A better Bullet – Telegraph

28 May 2015 | Author: | Comments Off on A better Bullet – Telegraph
Royal Enfield Bullet Electra X AVL

A better Bullet

The new Royal Enfield Bullet Electra-X is a true classic for the modern rider, says Kevin Ash

It’s not often we get a new engine from Royal Enfield. In fact, the last one made its debut some time during the 1960s, and even that depends on what you’d call new, rather than updated. And it was in 1967 that production of the single-cylinder Bullet was transferred to Madras in India, when Enfield’s Redditch factory decided to cease production of this 1954 machine (itself an update of the first 1949 Bullet).

At first, the idea was to produce spare parts only to keep the Indian army rolling, but complete bikes were soon being built, and production hasn’t stopped since.

Changes to the Bullet have been remarkably few, with the odd cosmetic update here and there and for the 21st century, an optional five-speed, left-side change gearbox (designed in Britain, of course).

But while the Bullet has stood still, so legislation has moved on, and it has been increasingly difficult to get the 350cc and 500cc pushrod engines, with their pre-war roots, through modern emissions regulations: most of the international rules for 2006-2007 would outlaw the Bullet altogether.

So Royal Enfield had little choice but to come up with a new engine design or cease production altogether. It went to AVL, an Austrian engineering consultancy, which produced plans for a contemporary lean-burn replacement, using more or less the same crankcases but with most other parts renewed. A mere 51 years after the original

We rode a prototype of the 350cc lean-burn motor in India three years ago and were impressed, and now the more practical 500cc version has arrived in Europe, mated to the five-speed box and called the Bullet Electra-X (the 350 is not being imported). The 500 also comes with a front disc brake, a slightly modified frame, gas-filled rear dampers and Avon tyres far superior to those fitted to Indian models.

The engine is not as attractive as the original but still has a classic British single mien, and it feels the part, too, which is crucial. It is low-revving with a thumping delivery of its very modest torque and power, but the crucial advantage over the old model (the very old model) is that you can use everything it has to offer all the time.

As you might imagine of a half-century-old British design built enthusiastically, if not very well, in India, one long motorway stretch at 70mph was often enough to finish off a Bullet. The new AVL motor is thoroughly modern inside and is even designed to be built in typical Indian factory conditions, which means you can wind the throttle to the stop and hold it there without expecting to see a piston flying past the fuel tank.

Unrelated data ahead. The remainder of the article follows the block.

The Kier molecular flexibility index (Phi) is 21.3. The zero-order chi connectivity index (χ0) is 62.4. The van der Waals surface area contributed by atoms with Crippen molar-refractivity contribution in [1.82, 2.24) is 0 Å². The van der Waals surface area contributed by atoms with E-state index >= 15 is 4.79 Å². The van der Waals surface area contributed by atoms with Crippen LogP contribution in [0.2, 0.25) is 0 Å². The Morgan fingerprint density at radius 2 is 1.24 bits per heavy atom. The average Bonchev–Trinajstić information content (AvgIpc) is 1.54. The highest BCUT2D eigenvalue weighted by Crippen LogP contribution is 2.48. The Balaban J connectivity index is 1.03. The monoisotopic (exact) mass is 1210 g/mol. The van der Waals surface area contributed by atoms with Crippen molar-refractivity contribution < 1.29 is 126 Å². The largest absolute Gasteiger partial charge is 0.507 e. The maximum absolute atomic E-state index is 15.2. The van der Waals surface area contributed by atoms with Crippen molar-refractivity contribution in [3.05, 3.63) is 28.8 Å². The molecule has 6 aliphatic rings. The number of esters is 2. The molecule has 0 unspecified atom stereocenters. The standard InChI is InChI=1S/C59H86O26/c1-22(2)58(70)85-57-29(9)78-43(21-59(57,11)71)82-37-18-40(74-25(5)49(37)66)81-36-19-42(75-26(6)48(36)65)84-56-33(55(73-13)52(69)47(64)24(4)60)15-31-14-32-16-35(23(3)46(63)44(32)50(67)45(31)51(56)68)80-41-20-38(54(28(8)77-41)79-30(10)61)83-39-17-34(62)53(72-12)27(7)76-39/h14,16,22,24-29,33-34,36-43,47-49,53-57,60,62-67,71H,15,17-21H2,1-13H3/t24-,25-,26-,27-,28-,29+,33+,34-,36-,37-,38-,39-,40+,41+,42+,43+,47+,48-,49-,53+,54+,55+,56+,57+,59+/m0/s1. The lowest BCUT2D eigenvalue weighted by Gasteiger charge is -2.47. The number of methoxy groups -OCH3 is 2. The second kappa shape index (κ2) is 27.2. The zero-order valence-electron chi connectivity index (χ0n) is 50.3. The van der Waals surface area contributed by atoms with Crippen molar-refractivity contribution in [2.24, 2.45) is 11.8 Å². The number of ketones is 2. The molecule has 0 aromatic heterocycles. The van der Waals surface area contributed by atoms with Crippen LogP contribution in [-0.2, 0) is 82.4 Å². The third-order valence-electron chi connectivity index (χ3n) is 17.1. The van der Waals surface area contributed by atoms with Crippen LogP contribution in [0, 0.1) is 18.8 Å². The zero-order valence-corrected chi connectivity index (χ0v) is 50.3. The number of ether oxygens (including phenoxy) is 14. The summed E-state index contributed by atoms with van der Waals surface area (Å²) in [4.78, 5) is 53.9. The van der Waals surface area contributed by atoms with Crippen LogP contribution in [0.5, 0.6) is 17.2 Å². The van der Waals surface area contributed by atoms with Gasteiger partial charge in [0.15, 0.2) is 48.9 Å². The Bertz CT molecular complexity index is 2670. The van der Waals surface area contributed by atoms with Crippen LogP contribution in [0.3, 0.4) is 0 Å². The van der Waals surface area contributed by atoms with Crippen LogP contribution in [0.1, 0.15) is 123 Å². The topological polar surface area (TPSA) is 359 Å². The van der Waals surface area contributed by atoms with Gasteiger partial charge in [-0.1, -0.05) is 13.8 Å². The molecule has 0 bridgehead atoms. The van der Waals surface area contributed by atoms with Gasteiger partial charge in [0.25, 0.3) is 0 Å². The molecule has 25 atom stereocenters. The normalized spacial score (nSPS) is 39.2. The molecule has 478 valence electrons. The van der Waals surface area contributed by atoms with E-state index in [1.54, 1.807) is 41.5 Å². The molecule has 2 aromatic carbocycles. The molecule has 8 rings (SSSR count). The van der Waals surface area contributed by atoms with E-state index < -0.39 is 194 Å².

This is where romance meets reality. Too many people have forked out rose-tinted cash to buy simple, solid Bullets as dependable everyday transport, only to find that, even after their high maintenance demands have been met (some of which have to be carried out on the move, it seems), they’re just not up to a modern daily commute. They might be priced like a scooter but they’re not a realistic alternative.

However, the Bullet Electra-X is up to the job, according to the importer, Watsonian-Squire. It’s no longer a true 1950s bike, but it’s far, far closer than you’ll get with any other modern retro model, both visually and in the way it rides.

The entire chassis, after all, is near-identical to the first Bullet, obvious disc brake aside, and while the motor is smoother, slightly more powerful, much more reliable and even more absurdly economical (90mpg is a normal fuel-consumption figure, much better than most scooters), it feels very close to the model it replaces in every other respect.

You still have to put up with a build quality that is well short of true modern motorcycles but, then again, parts are very cheap and it’s now more likely to keep going.

Royal Enfield Bullet Electra X AVL

If you really must have an original Bullet, production will continue for another two years. But if you want to use it regularly, the Electra-X gives you the best of old and new worlds.

Royal Enfield Bullet Electra-X [tech/spec]

Price/availability: from £3,495 on the road. On sale now; contact Watsonian-Squire, tel 01386 700907, www.royal-enfield.com .

Engine/transmission: 499cc, single-cylinder four-stroke with two valves; 25bhp at 5,500rpm, 20lb ft of torque at 3000rpm. Five-speed gearbox, chain final drive.

Performance: top speed (est) 75mph, average fuel consumption 85mpg.

We like: Engine feel, economy, originality.

We don’t like: New engine style, build quality.

Alternatives: Harley-Davidson Sportster 883, £5,195. Kawasaki W650, £5,145. Triumph Bonneville T100, £5,649

Royal Enfield Bullet Electra X AVL
Royal Enfield Bullet Electra X AVL


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